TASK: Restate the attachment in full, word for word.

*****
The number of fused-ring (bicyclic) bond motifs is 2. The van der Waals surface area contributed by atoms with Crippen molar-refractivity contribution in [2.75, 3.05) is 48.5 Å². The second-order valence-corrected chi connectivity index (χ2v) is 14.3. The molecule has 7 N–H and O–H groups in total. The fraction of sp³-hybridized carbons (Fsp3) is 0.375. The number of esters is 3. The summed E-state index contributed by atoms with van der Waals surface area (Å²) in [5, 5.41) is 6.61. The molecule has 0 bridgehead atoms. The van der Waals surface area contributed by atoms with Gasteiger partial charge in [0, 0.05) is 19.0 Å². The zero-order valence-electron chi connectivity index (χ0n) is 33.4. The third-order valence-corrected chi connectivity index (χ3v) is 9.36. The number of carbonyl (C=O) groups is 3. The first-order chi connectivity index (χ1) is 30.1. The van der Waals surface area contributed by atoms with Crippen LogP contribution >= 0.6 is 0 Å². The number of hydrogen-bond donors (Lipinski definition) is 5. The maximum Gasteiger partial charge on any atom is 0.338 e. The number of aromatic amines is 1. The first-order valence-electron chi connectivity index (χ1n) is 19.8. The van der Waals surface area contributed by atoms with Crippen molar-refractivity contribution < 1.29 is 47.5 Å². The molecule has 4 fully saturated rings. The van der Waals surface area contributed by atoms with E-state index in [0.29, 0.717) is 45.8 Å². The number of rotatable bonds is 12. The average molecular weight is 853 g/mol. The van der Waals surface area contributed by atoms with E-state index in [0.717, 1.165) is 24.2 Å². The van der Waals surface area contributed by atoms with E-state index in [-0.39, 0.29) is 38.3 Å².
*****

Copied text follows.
The number of fused-ring (bicyclic) bond motifs is 2. The van der Waals surface area contributed by atoms with Crippen molar-refractivity contribution in [2.75, 3.05) is 48.5 Å². The second-order valence-corrected chi connectivity index (χ2v) is 14.3. The molecule has 7 N–H and O–H groups in total. The fraction of sp³-hybridized carbons (Fsp3) is 0.375. The number of esters is 3. The summed E-state index contributed by atoms with van der Waals surface area (Å²) in [5, 5.41) is 6.61. The molecule has 0 bridgehead atoms. The van der Waals surface area contributed by atoms with Gasteiger partial charge in [0, 0.05) is 19.0 Å². The zero-order valence-electron chi connectivity index (χ0n) is 33.4. The third-order valence-corrected chi connectivity index (χ3v) is 9.36. The number of carbonyl (C=O) groups is 3. The first-order chi connectivity index (χ1) is 30.1. The van der Waals surface area contributed by atoms with Crippen LogP contribution >= 0.6 is 0 Å². The number of hydrogen-bond donors (Lipinski definition) is 5. The maximum Gasteiger partial charge on any atom is 0.338 e. The number of aromatic amines is 1. The first-order valence-electron chi connectivity index (χ1n) is 19.8. The van der Waals surface area contributed by atoms with Crippen molar-refractivity contribution < 1.29 is 47.5 Å². The molecule has 4 fully saturated rings. The van der Waals surface area contributed by atoms with E-state index in [0.29, 0.717) is 45.8 Å². The number of rotatable bonds is 12. The average molecular weight is 853 g/mol. The van der Waals surface area contributed by atoms with E-state index in [0.717, 1.165) is 24.2 Å². The van der Waals surface area contributed by atoms with E-state index in [-0.39, 0.29) is 38.3 Å².